The White House has defended Joe Biden’s criticism of the Republican governors of Texas and Mississippi, after the president called his decisions to end the masked terms as “Neanderthal thinking.”
Jen Psaki, the White House press secretary, emphasized that the president was comparing the governors’ actions to “the behavior of a Neanderthal, just to be very clear, the behavior.” He also said that Biden’s comments were “a reflection of his frustration” that Americans are not following public health guidelines to limit their risk of contracting coronavirus.
“I don’t think your opinion on the wearing of masks is a secret,” Psaki said at the White House briefing on Thursday. “And I’m sure the next time I talk to them, it will be relayed directly.”
The US president had said Wednesday that the country was on the “cusp of being able to fundamentally change the nature of this disease” with the distribution of vaccines, adding: “The last thing we need is for Neanderthals to think that in the meantime, everything it’s fine. “
Texas Gov. Greg Abbott responded to Biden on Wednesday, telling CNBC that the comment “was not the kind of word a president should use.” Abbott, who has often been criticized for his anti-immigrant rhetoric, then accused the president of “releasing illegal immigrants in our communities that had Covid”, calling him a “Neanderthal-type approach to dealing with the Covid situation.”
Addressing Abbott’s comments on Thursday, Psaki said: “We are over facts around here. That’s not a fact. ”He added that it was also the responsibility of state and local governments to test and track.
Abbott appeared to be referencing recent reports from Telemundo, who found that some migrants released by the border patrol in Brownsville, Texas, subsequently tested positive for Covid-19. Since the city began testing in January, 108 migrants have tested positive, about 6% of all who have been tested, according to the report.
Abbott’s decision to reopen Texas and abandon its mask mandate goes against the advice of top US health officials. have repeatedly urged states not fully lift the Covid-19 restrictions, as they warned of a possible fourth increase in coronavirus cases driven by new variants.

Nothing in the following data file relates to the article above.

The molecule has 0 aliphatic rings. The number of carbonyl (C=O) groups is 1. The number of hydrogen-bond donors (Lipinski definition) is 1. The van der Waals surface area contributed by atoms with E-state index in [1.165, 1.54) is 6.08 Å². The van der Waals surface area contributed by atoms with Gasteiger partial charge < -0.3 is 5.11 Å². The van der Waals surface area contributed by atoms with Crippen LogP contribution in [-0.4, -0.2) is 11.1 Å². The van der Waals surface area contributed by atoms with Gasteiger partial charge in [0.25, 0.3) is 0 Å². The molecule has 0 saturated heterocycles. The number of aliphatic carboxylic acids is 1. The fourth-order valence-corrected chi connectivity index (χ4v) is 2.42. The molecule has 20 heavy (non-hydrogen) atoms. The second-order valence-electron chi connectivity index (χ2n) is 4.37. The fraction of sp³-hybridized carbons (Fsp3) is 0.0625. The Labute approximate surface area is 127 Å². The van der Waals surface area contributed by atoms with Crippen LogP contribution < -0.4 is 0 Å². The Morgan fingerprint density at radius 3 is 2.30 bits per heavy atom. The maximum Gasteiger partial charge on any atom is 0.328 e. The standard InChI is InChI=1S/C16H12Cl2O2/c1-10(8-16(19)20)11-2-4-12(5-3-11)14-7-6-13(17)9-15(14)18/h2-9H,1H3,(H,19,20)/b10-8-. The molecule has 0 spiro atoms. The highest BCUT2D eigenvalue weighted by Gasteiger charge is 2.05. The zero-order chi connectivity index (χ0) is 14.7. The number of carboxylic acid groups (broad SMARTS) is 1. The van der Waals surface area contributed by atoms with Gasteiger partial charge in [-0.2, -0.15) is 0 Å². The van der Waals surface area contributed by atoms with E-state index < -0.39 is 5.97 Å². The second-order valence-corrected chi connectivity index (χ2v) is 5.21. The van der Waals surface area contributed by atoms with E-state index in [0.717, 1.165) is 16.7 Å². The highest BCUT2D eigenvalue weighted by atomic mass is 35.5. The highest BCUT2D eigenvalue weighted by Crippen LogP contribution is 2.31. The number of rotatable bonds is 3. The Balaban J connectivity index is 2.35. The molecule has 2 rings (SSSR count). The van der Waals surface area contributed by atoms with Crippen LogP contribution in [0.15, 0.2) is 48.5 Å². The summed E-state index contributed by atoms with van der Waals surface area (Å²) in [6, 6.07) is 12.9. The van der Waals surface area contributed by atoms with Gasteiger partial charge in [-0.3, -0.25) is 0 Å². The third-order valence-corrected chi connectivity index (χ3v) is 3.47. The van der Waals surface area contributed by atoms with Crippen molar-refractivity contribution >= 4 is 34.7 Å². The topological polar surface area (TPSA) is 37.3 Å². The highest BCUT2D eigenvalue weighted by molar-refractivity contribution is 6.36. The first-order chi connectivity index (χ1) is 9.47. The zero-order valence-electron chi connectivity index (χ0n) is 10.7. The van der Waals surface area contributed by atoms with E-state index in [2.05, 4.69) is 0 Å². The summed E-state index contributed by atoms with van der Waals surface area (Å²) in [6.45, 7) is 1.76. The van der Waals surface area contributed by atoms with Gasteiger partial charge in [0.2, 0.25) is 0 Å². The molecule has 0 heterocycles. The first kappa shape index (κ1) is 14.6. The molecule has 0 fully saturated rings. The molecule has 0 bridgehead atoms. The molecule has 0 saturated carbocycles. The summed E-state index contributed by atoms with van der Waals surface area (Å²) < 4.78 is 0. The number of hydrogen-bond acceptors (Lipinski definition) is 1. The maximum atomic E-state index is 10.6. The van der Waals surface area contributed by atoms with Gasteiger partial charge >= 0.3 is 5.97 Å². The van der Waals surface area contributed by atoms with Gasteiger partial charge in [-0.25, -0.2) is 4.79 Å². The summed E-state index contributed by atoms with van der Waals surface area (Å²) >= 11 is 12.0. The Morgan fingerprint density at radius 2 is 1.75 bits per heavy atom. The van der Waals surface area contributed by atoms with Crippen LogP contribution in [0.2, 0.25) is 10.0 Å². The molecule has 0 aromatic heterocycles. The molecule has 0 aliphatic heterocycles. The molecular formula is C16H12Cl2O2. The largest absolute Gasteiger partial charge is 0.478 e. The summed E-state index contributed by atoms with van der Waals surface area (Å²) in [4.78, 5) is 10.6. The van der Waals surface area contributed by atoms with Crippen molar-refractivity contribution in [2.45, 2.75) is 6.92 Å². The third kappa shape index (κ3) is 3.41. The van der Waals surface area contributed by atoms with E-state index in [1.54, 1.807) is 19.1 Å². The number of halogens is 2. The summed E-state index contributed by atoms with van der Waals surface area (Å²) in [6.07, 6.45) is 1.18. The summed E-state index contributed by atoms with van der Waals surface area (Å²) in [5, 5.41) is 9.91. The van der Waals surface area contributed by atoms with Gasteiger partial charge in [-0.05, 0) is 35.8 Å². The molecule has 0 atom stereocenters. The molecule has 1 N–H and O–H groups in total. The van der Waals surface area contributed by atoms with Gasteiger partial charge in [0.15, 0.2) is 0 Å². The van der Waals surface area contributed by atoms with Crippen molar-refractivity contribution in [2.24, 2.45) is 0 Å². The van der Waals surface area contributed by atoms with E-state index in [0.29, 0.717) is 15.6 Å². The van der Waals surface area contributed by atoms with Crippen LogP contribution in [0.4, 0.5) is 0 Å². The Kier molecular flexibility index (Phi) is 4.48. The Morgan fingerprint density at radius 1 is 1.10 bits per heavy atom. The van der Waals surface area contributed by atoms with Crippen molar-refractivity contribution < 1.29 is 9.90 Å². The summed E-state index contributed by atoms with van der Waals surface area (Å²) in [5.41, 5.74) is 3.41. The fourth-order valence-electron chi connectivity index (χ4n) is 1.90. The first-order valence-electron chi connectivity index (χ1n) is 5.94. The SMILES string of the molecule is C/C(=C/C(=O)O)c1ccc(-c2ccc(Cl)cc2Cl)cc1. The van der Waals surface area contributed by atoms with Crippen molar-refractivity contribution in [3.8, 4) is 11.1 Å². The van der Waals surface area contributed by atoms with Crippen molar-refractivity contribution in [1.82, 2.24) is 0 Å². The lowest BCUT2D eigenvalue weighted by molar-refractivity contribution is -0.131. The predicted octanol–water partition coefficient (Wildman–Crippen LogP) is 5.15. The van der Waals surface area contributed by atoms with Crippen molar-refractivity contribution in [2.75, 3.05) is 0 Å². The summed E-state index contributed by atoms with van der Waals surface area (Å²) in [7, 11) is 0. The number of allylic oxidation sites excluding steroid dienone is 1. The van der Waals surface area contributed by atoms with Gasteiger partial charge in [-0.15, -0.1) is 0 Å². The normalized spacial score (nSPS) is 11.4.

“We have made it very clear that now is not the time to release all restrictions. The next month or two is really critical, ”Dr. Rochelle Walensky, director of the Centers for Disease Control and Prevention (CDC), said Wednesday.
The president announced Tuesday that the US hopes to have enough coronavirus vaccines for all adults by the end of May, two months earlier than anticipated, as his administration announced that drugmaker Merck would help produce its rival’s injection. Johnson & Johnson that was approved by the Food and Drug Administration (FDA) last weekend for emergency use.
But officials in many states have eased restrictions, some more than others. Abbott moved to lift his state’s mask mandate and a host of other limitations, while Mississippi also rescinded its mask mandate effective Wednesday.
Michigan Democratic Gov. Gretchen Whitmer lowered capacity limits on restaurants and public and residential gatherings. New York announced that arts and entertainment could resume indoors at 33% capacity in April. In Massachusetts, Governor Charlie Baker said residents should continue to wear masks in public, but it was time for limits on businesses to be lowered further.
Texas will be the most populous state in the US that does not require residents to cover their faces.
The mayor of the state’s largest city, Houston, disagreed with the move. “It’s a step in the wrong direction, unless the governor is trying to deflect what happened just over two weeks ago with the winter storm,” Sylvester Turner saying, adding: “I’m very disappointed … it doesn’t make sense.”
George is Digismak’s reported cum editor with 13 years of experience in Journalism